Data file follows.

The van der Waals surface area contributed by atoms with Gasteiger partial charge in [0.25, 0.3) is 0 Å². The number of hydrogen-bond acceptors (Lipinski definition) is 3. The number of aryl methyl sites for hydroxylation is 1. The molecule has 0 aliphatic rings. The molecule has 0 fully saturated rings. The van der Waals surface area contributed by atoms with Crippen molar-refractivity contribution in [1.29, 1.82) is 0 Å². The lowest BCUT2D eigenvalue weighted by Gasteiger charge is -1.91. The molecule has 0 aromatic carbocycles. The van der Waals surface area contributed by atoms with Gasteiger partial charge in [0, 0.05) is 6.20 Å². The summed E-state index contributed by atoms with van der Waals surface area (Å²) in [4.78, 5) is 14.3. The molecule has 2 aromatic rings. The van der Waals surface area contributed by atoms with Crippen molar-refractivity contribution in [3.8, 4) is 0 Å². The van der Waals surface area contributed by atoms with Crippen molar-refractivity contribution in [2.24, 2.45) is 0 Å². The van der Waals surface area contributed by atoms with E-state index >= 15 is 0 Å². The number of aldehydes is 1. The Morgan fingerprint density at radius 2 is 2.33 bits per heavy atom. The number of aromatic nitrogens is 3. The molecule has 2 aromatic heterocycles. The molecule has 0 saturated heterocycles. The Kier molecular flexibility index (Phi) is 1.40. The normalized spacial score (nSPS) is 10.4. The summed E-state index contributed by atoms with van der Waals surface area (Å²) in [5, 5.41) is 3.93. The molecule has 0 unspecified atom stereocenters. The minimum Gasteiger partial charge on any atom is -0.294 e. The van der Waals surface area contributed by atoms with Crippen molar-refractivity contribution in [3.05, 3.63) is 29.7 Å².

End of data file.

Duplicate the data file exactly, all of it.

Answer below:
The van der Waals surface area contributed by atoms with Gasteiger partial charge in [0.25, 0.3) is 0 Å². The number of hydrogen-bond acceptors (Lipinski definition) is 3. The number of aryl methyl sites for hydroxylation is 1. The molecule has 0 aliphatic rings. The molecule has 0 fully saturated rings. The van der Waals surface area contributed by atoms with Crippen molar-refractivity contribution in [1.29, 1.82) is 0 Å². The lowest BCUT2D eigenvalue weighted by Gasteiger charge is -1.91. The molecule has 0 aromatic carbocycles. The van der Waals surface area contributed by atoms with Gasteiger partial charge in [0, 0.05) is 6.20 Å². The summed E-state index contributed by atoms with van der Waals surface area (Å²) in [4.78, 5) is 14.3. The molecule has 2 aromatic rings. The van der Waals surface area contributed by atoms with Crippen molar-refractivity contribution in [3.8, 4) is 0 Å². The van der Waals surface area contributed by atoms with Crippen molar-refractivity contribution in [2.24, 2.45) is 0 Å². The van der Waals surface area contributed by atoms with E-state index >= 15 is 0 Å². The number of aldehydes is 1. The Morgan fingerprint density at radius 2 is 2.33 bits per heavy atom. The number of aromatic nitrogens is 3. The molecule has 2 aromatic heterocycles. The molecule has 0 saturated heterocycles. The Kier molecular flexibility index (Phi) is 1.40. The normalized spacial score (nSPS) is 10.4. The summed E-state index contributed by atoms with van der Waals surface area (Å²) in [5, 5.41) is 3.93. The molecule has 0 unspecified atom stereocenters. The minimum Gasteiger partial charge on any atom is -0.294 e. The van der Waals surface area contributed by atoms with Crippen molar-refractivity contribution in [3.05, 3.63) is 29.7 Å².